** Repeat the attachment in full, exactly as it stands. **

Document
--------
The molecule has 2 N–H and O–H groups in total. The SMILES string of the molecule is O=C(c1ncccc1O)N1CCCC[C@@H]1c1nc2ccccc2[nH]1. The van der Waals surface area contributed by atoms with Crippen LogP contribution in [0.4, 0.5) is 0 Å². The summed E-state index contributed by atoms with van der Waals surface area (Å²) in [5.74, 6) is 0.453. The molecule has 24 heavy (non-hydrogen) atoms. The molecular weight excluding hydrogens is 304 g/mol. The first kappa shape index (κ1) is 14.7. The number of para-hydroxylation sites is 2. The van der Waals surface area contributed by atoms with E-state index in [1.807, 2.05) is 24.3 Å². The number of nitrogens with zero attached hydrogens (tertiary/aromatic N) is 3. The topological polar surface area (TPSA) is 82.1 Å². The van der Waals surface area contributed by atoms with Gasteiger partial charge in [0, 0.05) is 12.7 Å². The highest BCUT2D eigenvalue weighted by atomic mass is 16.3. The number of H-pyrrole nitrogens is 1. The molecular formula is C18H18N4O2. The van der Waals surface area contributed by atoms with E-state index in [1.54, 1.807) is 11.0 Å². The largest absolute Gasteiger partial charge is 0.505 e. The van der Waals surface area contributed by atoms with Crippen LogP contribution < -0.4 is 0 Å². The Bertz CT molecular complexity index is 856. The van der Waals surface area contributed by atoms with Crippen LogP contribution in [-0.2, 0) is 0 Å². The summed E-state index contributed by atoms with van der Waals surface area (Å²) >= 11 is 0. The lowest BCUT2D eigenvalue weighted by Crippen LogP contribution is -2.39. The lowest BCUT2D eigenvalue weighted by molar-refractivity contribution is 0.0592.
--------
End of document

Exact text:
The molecule has 2 N–H and O–H groups in total. The SMILES string of the molecule is O=C(c1ncccc1O)N1CCCC[C@@H]1c1nc2ccccc2[nH]1. The van der Waals surface area contributed by atoms with Crippen LogP contribution in [0.4, 0.5) is 0 Å². The summed E-state index contributed by atoms with van der Waals surface area (Å²) in [5.74, 6) is 0.453. The molecule has 24 heavy (non-hydrogen) atoms. The molecular weight excluding hydrogens is 304 g/mol. The first kappa shape index (κ1) is 14.7. The number of para-hydroxylation sites is 2. The van der Waals surface area contributed by atoms with E-state index in [1.807, 2.05) is 24.3 Å². The number of nitrogens with zero attached hydrogens (tertiary/aromatic N) is 3. The topological polar surface area (TPSA) is 82.1 Å². The van der Waals surface area contributed by atoms with Gasteiger partial charge in [0, 0.05) is 12.7 Å². The highest BCUT2D eigenvalue weighted by atomic mass is 16.3. The number of H-pyrrole nitrogens is 1. The molecular formula is C18H18N4O2. The van der Waals surface area contributed by atoms with E-state index in [1.54, 1.807) is 11.0 Å². The largest absolute Gasteiger partial charge is 0.505 e. The van der Waals surface area contributed by atoms with Crippen LogP contribution < -0.4 is 0 Å². The Bertz CT molecular complexity index is 856. The van der Waals surface area contributed by atoms with Crippen LogP contribution in [-0.2, 0) is 0 Å². The summed E-state index contributed by atoms with van der Waals surface area (Å²) >= 11 is 0. The lowest BCUT2D eigenvalue weighted by Crippen LogP contribution is -2.39. The lowest BCUT2D eigenvalue weighted by molar-refractivity contribution is 0.0592.